Attorney bans media coverage of refinery case
AMMAN (JT) – Attorney General at the State Security Court (SSC) Yousef Faouri on Tuesday issued a memorandum banning the press from reporting or commenting on the Jordan Petroleum Refinery Company (JPRC) expansion project case, the Jordan News Agency, Petra, reported.
Petra said anyone wishing to publish any material should first obtain Faouri’s personal approval.
Two former executives at JPRC, a government official and a leading businessman were ordered detained at Jweidah prison by the Anti-Corruption Commission’s prosecutor general, Hassan Abdallat, on allegations of bribery and exploitation of public office.
After a Court of First Instance allowed their release on bail, Prime Minister Samir Rifai referred the case to the SSC, where the attorney general rejected bail citing lack of competence and ordered the four figures kept in custody, pending further investigation. Reports say that JD12 million is involved in the case as bribes.
The four include the former chairman of the JPRC and former finance minister Adel Qudah, former JPRC director general Ahmad Rifai, the prime minister’s economic adviser Mohammad Rawashdeh, and business tycoon Khaled Shahin, who was a bidder.
Faouri announced on Sunday that a team of prosecutors had been named to examine the case.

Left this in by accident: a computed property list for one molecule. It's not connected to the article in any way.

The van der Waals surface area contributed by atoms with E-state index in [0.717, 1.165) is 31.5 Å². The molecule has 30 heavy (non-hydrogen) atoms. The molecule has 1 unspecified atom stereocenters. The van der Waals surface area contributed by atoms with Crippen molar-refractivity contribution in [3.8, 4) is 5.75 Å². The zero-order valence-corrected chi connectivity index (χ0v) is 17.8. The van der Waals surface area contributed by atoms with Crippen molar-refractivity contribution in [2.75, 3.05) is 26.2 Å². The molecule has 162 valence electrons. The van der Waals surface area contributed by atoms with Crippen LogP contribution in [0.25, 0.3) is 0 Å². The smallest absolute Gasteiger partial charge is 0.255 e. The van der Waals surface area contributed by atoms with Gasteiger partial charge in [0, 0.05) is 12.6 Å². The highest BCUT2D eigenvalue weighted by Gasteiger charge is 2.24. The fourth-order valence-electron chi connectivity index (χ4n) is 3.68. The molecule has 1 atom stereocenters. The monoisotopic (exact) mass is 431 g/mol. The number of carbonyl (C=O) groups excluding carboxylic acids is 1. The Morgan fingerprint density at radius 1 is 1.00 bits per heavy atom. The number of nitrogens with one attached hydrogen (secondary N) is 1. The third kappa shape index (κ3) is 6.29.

Minister of State for Media Affairs and Communications and Government Spokesperson Nabil Sharif said previously that the decision to refer the case to the SSC was made because the charges levied against the defendants in the case lie within the domain of economic security and are related to a public company involved in the vital energy sector.
In December last year, the Cabinet decided to form a committee, chaired by Minister of Energy and Mineral Resources Khalid Irani, to study procedures regarding a tender for the JPRC expansion project.
At the time, the Cabinet asked the JPRC management to suspend all expansion procedures until the committee completed its work and submitted its recommendations.
The JPRC expansion project seeks to increase its refining capacity and improve the quality of oil derivatives at a cost of around $2.1 billion.
Around three months ago, the JPRC board dismissed the company’s director general and board chairman.
The refinery’s 50-year monopoly ended in 2008, but the government decided to extend the JPRC’s concession until December 12, 2009.
The decision was taken to regulate the market, pending the completion of the bidding process aimed at attracting a strategic partner to help implement the expansion project.